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Wartime rape survivors worldwide strategise and act together: two annual retreats strengthen SEMA’s voice and vision

SEMA is the Global Network of Victims and Survivors to End Wartime Sexual Violence. Coordinated by the Mukwege Foundation, SEMA gathers survivors from 21 different countries, and works with frontline organisations supporting them in their healing and advocacy journeys. They act in solidarity and mobilise collectively to speak out about the reality of sexual violence in conflict and create change through innovative awareness-raising and advocacy activities. Find out more about SEMA’s achievements here.

Despite extraordinary barriers related to the stigma associated with wartime rape, the survivors have already created incredible momentum for change. Thanks to the support of the Mukwege Foundation, in November 2018 and March 2019, 33 and 52 (respectively) members of SEMA met to further strengthen their solidarity, strategise on the network and participate in public events to gain greater awareness for the issue of conflict-related sexual violence. What reverberated from these gatherings was the enormous untapped power of these women, and the clarity of their call, “Nothing about us, without us”.

Being with all the other survivors made me feel respected, loved and free, this is what I am striving for. With them, I realised that I am not alone, that survivors are strong, and that together we can bring positive change.”

A survivor from DRC, November 2018

 

At its second global retreat in November 2018 in The Hague, the group decided on the name SEMA for their network. ‘Sema’ means ‘Speak out’ in Swahili, the mother tongue of Dr. Denis Mukwege, who is an inspiration for all survivors and NGO representatives working to abolish the use of rape as a weapon of war.

 

Two global retreats to strengthen survivors’ solidarity and power

During the November retreat, SEMA members also established four working groups within the network, focusing on reparations, collective memory, charter/structure and communications. These groups are survivor-led, allowing them to make decisions and control the development of the network.

Participants from the retreat also received a training from Ida Sawyer of Human Rights Watch in order to strengthen their skills for carrying out advocacy activities. Furthermore, in a dynamic roundtable, countries presented their work and successful projects, both to provide inspiration and indicate where their strengths are for other countries who may want to learn more on a given topic. This knowledge-sharing notion is a primary component of the global network, proving to be a successful means particularly for countries in transition to learn from those post-conflict.

In March, the third annual retreat took place in Luxembourg, a few days before the Stand, Speak, Rise Up international conference. The retreat was characterised by regional discussions, strengthening of the working groups and exchange of experiences. With 17 countries represented, survivors felt support in learning about other countries and showing their solidarity to those who faced and are facing similar struggles.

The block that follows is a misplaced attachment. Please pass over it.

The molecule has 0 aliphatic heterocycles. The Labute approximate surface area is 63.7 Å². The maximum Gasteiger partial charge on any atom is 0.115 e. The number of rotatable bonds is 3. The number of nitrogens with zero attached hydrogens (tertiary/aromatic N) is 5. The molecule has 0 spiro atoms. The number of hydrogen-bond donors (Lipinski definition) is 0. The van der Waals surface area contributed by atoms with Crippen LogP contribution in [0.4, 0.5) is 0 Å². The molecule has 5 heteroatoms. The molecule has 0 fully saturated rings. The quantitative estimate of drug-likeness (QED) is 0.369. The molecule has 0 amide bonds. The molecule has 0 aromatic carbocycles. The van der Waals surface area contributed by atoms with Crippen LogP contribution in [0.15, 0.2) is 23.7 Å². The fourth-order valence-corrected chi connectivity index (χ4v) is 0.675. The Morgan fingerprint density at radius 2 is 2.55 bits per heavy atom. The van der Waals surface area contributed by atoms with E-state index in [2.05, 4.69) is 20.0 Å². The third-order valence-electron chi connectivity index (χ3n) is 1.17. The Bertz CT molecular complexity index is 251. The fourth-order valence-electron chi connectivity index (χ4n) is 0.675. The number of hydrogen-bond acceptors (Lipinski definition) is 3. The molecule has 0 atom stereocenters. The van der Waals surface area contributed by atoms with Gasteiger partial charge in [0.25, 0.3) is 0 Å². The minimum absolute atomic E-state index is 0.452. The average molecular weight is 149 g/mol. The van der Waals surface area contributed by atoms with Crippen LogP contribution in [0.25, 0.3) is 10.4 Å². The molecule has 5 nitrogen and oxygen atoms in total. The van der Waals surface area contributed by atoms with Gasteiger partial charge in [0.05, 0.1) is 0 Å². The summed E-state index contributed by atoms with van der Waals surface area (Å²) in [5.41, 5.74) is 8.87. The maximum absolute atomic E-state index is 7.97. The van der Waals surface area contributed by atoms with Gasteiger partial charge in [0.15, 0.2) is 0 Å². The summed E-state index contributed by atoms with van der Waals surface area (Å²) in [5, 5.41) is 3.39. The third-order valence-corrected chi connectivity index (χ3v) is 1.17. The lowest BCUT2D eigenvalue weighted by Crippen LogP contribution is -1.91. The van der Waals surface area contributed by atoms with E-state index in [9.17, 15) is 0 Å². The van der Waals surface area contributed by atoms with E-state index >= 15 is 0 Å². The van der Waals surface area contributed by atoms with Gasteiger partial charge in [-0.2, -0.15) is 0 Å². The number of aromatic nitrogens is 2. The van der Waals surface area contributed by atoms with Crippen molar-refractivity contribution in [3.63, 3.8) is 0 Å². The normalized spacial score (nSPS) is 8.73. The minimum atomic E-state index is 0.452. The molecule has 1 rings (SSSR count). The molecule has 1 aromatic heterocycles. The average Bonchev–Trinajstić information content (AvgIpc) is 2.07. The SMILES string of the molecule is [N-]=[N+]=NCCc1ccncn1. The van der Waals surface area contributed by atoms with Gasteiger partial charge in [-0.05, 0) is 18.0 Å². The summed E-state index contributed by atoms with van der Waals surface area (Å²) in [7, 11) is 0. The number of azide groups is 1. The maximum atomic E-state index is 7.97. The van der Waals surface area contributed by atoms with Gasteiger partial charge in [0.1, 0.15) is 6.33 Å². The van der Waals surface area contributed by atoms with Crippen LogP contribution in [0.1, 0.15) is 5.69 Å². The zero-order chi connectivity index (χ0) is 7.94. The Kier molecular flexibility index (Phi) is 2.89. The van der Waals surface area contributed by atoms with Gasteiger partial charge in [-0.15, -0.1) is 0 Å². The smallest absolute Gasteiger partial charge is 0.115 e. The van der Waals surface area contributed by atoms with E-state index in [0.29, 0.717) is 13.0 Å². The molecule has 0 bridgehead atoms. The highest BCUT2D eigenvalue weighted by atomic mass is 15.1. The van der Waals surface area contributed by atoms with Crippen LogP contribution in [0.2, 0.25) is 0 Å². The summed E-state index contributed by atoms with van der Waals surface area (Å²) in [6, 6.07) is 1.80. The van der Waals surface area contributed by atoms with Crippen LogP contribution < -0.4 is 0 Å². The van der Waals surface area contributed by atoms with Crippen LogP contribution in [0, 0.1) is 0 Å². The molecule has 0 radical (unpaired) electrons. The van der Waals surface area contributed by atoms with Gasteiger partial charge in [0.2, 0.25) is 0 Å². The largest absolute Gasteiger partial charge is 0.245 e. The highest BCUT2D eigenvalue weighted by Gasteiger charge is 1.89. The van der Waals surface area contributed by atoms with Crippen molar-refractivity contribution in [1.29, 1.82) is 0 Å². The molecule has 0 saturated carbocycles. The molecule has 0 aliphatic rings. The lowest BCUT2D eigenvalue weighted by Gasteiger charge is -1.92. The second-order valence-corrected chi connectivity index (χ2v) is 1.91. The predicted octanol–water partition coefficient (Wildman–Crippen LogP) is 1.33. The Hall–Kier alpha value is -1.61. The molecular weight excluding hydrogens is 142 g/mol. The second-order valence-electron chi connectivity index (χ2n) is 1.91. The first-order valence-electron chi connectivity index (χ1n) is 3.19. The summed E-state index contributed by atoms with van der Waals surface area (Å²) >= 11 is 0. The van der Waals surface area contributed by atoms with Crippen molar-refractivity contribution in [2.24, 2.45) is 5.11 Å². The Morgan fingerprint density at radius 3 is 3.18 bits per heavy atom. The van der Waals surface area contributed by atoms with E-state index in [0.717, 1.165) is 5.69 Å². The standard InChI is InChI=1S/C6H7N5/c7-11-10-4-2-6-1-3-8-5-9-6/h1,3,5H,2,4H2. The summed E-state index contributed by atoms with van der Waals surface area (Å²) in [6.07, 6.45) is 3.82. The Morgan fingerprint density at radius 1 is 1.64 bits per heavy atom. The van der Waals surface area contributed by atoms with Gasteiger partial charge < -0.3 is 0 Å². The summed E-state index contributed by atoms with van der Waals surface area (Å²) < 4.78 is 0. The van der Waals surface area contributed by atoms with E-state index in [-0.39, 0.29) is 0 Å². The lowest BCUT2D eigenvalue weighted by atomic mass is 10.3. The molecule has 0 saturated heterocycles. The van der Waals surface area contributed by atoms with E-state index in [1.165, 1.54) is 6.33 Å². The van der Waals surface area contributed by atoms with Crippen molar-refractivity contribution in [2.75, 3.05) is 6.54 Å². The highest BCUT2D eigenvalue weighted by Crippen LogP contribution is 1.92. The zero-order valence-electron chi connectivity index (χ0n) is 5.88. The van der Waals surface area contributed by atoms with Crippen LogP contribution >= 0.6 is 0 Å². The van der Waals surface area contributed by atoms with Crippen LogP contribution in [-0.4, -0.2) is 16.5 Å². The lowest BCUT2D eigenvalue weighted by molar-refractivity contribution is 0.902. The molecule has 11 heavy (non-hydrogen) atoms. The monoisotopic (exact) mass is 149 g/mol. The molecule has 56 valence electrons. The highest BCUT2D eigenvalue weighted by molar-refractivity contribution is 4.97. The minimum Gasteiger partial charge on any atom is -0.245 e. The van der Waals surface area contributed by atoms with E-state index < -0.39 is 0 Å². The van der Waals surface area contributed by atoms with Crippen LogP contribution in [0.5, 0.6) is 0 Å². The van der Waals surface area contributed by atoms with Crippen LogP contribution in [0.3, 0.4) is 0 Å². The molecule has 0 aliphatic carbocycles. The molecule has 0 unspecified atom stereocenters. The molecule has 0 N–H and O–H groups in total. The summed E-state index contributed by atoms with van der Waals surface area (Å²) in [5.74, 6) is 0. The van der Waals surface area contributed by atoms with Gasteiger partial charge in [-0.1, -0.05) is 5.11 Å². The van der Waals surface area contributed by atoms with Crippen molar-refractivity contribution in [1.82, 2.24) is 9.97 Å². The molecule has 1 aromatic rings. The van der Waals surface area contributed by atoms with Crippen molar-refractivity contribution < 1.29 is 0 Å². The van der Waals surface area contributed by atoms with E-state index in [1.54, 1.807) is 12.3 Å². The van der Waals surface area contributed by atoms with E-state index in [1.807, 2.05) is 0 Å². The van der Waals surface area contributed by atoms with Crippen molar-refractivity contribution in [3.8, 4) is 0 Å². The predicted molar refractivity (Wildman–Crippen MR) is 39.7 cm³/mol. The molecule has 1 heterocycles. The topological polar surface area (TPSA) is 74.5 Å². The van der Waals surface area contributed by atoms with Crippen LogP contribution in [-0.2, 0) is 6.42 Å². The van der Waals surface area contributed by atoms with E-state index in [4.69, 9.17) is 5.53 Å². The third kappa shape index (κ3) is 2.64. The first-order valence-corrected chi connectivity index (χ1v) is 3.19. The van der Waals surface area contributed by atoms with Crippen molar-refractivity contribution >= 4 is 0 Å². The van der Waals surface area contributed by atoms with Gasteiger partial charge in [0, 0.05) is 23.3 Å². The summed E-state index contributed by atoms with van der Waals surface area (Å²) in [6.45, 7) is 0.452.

These two global retreats helped SEMA develop four main goals in order to reach its vision of ending rape in conflict. These include: (1) Maintain a safe international platform for survivors to come together and strengthen one another, (2) Raise awareness about the reality, causes and consequences of wartime rape worldwide, (3) Recreate a narrative on wartime rape through memorialisation tools and (4) Advocate for the abolition of the use of sexual violence as a weapon of war.

   

Putting survivors’ voices are the core of international events

Besides each global retreat, SEMA members attended and participated in high-level events, therefore bringing their voice in the international discussion on wartime rape, peace and security, women’s rights and dignity.

In November 2018, they were invited by the Mukwege Foundation to share their expertise and experience during its international conference ‘From words to action: repairing the wounds of wartime rape’, together with high-level speakers such as Dr. Denis Mukwege, the United Nations Special Representative on Sexual Violence in Conflict Parmila Patten, and several ambassadors.

In March 2019, SEMA members were the special guests of the international Forum Stand Speak Rise Up, hosted by Her Royal Highness the Grand Duchess of Luxembourg, in partnership with the Mukwege Foundation and We Are Not Weapons of War. Twenty members of SEMA spoke in different panels as experts during the event about holistic care, reparations, survivors’ movements, children born of rape, the use of technology, justice — all issues where the survivors’ perspective is needed for relevant action to be taken. Without these voices, it is difficult to fully understand the situation and needs of survivors, and get concrete ideas for change, as the survivors are the ones having the best vision for the most needed concrete actions.

In parallel to this incredible international work, survivors are organising at national level. Thanks to the Dutch Postcode Lottery, the Mukwege Foundation is able to support the development and actions of survivors’ networks in five countries (DRC, CAR, Nigeria, Ukraine, and Syrian survivors in Lebanon).

Follow SEMA on Facebook  and support survivors by sharing their voices, breaking the silence, or making a donation.